So how do we disable SSLv2Hello from ever being used in the first place? In Java we can utilize the -https.protocols and jdk.tls.client.protocols flags to “TLSv1.1,TLSv1.2” (for example) to include only TLS protocols v1.1 and 1.2.
Invalid Cipher Selection
Just like protocols, ciphers can be compromised as well. It can be more difficult to diagnose these situations when dealing with a simple generic Java exception. Again, adding -Djavax.net.debug=ssl can help pinpoint the issue.
Additionally, there are legal restrictions on the strength of ciphers that can be exported from the United States (outside of the United States, you’ll have to consult the applicable laws). In the event that you are inside the United States, you may simply need to allow other ciphers to be used. For Java, those are found here.
Certificates can be thought of as ID cards that two entities might show to each other to prove they are who they say they are. When you contact your bank and enter your password, you want to make sure that they are who they say they are! So imagine when you go to the bank, the teller shows you identification that verifies the teller’s identity. But we can’t just trust the teller, or even the ID. We also must trust whoever issued that ID. In this case, the ID itself is analogous to the certificate, while the issuer is analogous to the Root Certificate Authority (Root CA’s).
Windows and Java come pre-installed with a list of Trusted Root CA’s that are generally recognized as, well, trustworthy. If they issue a certificate to a server, then that server (according to the powers that be) can be trusted as well. This is all well and good, but ID’s (and certificates) don’t get issued for free! (Well, sometimes they do)
Often times during development, it’s too costly or time-consuming to procure valid certificates signed by recognized Root CA’s, so a self-signed certificate is used. Since it’s development, this in and of itself usually isn’t a problem, but it can be if your client isn’t set up to trust that certificate. (In Java, this usually manifests itself with a “PKIX path building failed:
sun.security.provider.certpath.SunCertPathBuilderException: unable to find valid certification path to requested target” or similar message) Many people recommend what amounts to turning your SSL Certificate Validation off (AKA trusting all certificates). This gets you past the issue and lets you proceed but is not recommended because often times this slips past into production and then things can really get compromised!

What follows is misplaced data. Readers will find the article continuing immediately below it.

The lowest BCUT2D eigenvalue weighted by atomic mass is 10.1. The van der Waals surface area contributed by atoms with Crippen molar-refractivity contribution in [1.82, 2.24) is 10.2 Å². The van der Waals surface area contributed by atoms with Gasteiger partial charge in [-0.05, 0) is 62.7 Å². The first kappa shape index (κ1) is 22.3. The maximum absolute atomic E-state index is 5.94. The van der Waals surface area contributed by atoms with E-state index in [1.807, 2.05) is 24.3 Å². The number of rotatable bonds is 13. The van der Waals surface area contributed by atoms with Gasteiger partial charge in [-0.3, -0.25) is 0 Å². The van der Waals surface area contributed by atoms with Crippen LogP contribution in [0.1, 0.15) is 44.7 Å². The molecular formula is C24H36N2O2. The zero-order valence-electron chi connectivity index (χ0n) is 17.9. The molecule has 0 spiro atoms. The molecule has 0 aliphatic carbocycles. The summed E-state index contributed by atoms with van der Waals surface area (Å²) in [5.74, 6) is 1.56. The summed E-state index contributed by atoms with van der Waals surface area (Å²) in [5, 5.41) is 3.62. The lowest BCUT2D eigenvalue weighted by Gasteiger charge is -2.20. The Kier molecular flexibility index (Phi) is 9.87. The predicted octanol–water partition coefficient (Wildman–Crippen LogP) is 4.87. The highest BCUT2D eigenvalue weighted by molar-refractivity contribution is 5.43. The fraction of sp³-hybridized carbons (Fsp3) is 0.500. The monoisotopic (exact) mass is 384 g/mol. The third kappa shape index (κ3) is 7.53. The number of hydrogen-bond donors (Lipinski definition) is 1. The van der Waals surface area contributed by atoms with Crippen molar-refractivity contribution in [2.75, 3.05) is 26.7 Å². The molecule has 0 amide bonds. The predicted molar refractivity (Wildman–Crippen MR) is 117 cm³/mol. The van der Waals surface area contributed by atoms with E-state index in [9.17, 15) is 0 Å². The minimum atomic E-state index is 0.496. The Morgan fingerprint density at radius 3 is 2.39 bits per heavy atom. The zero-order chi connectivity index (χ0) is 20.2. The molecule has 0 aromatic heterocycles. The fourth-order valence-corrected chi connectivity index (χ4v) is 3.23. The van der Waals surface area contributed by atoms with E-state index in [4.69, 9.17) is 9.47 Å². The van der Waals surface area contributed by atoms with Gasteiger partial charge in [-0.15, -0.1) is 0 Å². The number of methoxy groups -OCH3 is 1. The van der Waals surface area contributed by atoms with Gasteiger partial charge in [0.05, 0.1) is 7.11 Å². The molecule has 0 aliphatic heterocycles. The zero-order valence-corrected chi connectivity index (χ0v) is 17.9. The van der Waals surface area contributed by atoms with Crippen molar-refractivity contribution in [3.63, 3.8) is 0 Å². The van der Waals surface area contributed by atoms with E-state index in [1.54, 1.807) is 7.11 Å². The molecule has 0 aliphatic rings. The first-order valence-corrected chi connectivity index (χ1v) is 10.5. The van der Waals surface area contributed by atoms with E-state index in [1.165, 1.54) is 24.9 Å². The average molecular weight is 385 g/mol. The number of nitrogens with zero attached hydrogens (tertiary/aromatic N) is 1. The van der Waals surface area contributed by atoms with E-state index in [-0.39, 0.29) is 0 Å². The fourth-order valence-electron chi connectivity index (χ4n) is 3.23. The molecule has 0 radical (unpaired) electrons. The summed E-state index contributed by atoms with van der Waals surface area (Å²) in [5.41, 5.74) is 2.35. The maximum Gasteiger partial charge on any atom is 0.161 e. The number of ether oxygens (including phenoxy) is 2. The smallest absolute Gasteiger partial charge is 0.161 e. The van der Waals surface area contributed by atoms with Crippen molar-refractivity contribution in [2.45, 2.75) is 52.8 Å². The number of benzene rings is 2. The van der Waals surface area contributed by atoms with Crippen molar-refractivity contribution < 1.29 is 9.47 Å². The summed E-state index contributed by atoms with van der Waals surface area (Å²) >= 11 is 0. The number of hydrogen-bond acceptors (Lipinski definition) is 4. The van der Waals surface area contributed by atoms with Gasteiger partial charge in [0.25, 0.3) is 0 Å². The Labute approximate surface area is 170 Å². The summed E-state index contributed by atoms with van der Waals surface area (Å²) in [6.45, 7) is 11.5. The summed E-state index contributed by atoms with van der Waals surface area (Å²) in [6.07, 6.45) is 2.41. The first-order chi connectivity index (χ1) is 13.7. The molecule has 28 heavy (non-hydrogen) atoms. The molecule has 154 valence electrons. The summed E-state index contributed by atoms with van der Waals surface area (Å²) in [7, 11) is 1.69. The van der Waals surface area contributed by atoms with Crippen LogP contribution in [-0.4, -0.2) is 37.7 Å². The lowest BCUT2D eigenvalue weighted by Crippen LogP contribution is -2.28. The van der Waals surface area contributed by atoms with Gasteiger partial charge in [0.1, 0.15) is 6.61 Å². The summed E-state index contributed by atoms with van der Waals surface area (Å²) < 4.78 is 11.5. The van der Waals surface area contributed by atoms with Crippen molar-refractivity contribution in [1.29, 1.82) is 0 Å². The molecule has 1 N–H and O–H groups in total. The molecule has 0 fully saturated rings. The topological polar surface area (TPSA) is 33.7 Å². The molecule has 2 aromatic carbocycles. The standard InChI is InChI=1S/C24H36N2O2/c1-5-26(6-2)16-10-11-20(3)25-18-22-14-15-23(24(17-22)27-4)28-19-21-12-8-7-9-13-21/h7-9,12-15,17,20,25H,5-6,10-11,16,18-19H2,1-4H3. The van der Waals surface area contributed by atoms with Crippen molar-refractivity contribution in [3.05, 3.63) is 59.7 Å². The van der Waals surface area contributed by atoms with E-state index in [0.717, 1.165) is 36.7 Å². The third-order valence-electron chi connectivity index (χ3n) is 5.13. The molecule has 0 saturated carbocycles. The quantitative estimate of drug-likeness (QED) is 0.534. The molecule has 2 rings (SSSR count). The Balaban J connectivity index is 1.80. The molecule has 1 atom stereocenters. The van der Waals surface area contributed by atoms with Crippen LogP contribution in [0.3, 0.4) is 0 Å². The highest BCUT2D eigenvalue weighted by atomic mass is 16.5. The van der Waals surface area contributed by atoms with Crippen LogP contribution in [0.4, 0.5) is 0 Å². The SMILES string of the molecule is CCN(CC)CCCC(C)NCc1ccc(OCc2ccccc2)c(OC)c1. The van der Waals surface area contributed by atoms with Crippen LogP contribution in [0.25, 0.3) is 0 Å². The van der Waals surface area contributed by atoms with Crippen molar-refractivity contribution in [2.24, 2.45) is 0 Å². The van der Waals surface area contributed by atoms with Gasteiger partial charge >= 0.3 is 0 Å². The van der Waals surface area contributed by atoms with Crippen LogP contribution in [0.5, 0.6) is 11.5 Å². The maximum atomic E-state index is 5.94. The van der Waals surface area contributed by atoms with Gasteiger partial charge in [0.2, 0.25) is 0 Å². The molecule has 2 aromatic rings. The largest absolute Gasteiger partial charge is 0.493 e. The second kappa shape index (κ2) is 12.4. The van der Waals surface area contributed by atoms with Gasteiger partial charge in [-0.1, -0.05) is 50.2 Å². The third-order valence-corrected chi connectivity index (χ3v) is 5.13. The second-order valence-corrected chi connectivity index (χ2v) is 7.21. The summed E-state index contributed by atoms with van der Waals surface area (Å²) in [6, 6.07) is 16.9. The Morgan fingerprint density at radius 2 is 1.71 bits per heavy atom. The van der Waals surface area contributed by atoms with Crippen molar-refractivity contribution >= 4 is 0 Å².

So another possibility is to simply add the server’s certificate to the client’s trust store. This takes a few more steps, but it is easier once you’ve done it a few times. A walk-through for that is coming but the steps involve using the browser to download the certificate. Once that is done, I’d recommend copying over the default java cacerts and adding the certificate to the new truststore using Java’s keytool command. Then you’ll have to tell your client to use the new truststore instead of Java’s default by using -Djavax.net.ssl.trustStore and -Djavax.net.ssl.trustStorePassword.
For Two-way SSL, the reverse has to take place as well. While you may have to type in your banking password to get into your account, another option would be to prove to the bank that you are who you say you are via certificate as well. This generally isn’t the case for current websites, as it would be too cumbersome for each and every customer to go and procure valid certificates that the bank trusts, but it is an option in environments where a smaller number of unique hosts communicate.
And those are the major points of general issues faced by developers when using SSL. Certainly there is more (much more!) to cover, but most of the time the issue falls into one of those categories. As time permits I’ll add diagrams and walk-throughs, but if you’d like to see additional details or examples, feel free to leave some comments and I’ll try to prioritize those. Thanks for reading!